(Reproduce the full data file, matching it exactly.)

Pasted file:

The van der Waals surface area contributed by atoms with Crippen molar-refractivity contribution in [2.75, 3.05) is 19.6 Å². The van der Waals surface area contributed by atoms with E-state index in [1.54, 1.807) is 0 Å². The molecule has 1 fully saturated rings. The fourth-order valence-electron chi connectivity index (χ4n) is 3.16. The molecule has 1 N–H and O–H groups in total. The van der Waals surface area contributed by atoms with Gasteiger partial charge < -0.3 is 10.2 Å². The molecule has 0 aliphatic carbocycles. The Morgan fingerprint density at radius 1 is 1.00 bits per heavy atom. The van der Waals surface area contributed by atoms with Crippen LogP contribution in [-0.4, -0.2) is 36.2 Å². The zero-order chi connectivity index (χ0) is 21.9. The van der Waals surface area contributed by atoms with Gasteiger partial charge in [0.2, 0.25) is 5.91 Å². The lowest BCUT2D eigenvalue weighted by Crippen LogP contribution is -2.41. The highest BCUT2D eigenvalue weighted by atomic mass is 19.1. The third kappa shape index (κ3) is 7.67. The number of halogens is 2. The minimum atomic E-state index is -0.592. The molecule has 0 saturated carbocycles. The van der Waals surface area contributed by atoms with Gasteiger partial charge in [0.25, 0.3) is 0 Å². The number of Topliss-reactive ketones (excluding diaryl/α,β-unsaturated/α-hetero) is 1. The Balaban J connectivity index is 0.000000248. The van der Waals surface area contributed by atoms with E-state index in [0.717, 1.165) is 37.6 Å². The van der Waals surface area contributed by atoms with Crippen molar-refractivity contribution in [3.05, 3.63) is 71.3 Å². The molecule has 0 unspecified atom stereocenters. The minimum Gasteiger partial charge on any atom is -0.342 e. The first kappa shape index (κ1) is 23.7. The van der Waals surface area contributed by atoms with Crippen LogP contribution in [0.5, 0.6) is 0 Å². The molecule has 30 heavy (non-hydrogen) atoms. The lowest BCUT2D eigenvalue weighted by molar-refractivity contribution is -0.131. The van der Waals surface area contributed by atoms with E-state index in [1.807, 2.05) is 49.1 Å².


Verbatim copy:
The van der Waals surface area contributed by atoms with Crippen molar-refractivity contribution in [2.75, 3.05) is 19.6 Å². The van der Waals surface area contributed by atoms with E-state index in [1.54, 1.807) is 0 Å². The molecule has 1 fully saturated rings. The fourth-order valence-electron chi connectivity index (χ4n) is 3.16. The molecule has 1 N–H and O–H groups in total. The van der Waals surface area contributed by atoms with Gasteiger partial charge < -0.3 is 10.2 Å². The molecule has 0 aliphatic carbocycles. The Morgan fingerprint density at radius 1 is 1.00 bits per heavy atom. The van der Waals surface area contributed by atoms with Crippen LogP contribution in [-0.4, -0.2) is 36.2 Å². The zero-order chi connectivity index (χ0) is 21.9. The van der Waals surface area contributed by atoms with Gasteiger partial charge in [0.2, 0.25) is 5.91 Å². The lowest BCUT2D eigenvalue weighted by Crippen LogP contribution is -2.41. The highest BCUT2D eigenvalue weighted by atomic mass is 19.1. The third kappa shape index (κ3) is 7.67. The number of halogens is 2. The minimum atomic E-state index is -0.592. The molecule has 0 saturated carbocycles. The van der Waals surface area contributed by atoms with Gasteiger partial charge in [0.25, 0.3) is 0 Å². The number of Topliss-reactive ketones (excluding diaryl/α,β-unsaturated/α-hetero) is 1. The Balaban J connectivity index is 0.000000248. The van der Waals surface area contributed by atoms with E-state index in [0.717, 1.165) is 37.6 Å². The van der Waals surface area contributed by atoms with Crippen molar-refractivity contribution in [3.05, 3.63) is 71.3 Å². The molecule has 0 unspecified atom stereocenters. The minimum Gasteiger partial charge on any atom is -0.342 e. The first kappa shape index (κ1) is 23.7. The van der Waals surface area contributed by atoms with Crippen LogP contribution in [0.5, 0.6) is 0 Å². The molecule has 30 heavy (non-hydrogen) atoms. The lowest BCUT2D eigenvalue weighted by molar-refractivity contribution is -0.131. The van der Waals surface area contributed by atoms with E-state index in [1.807, 2.05) is 49.1 Å².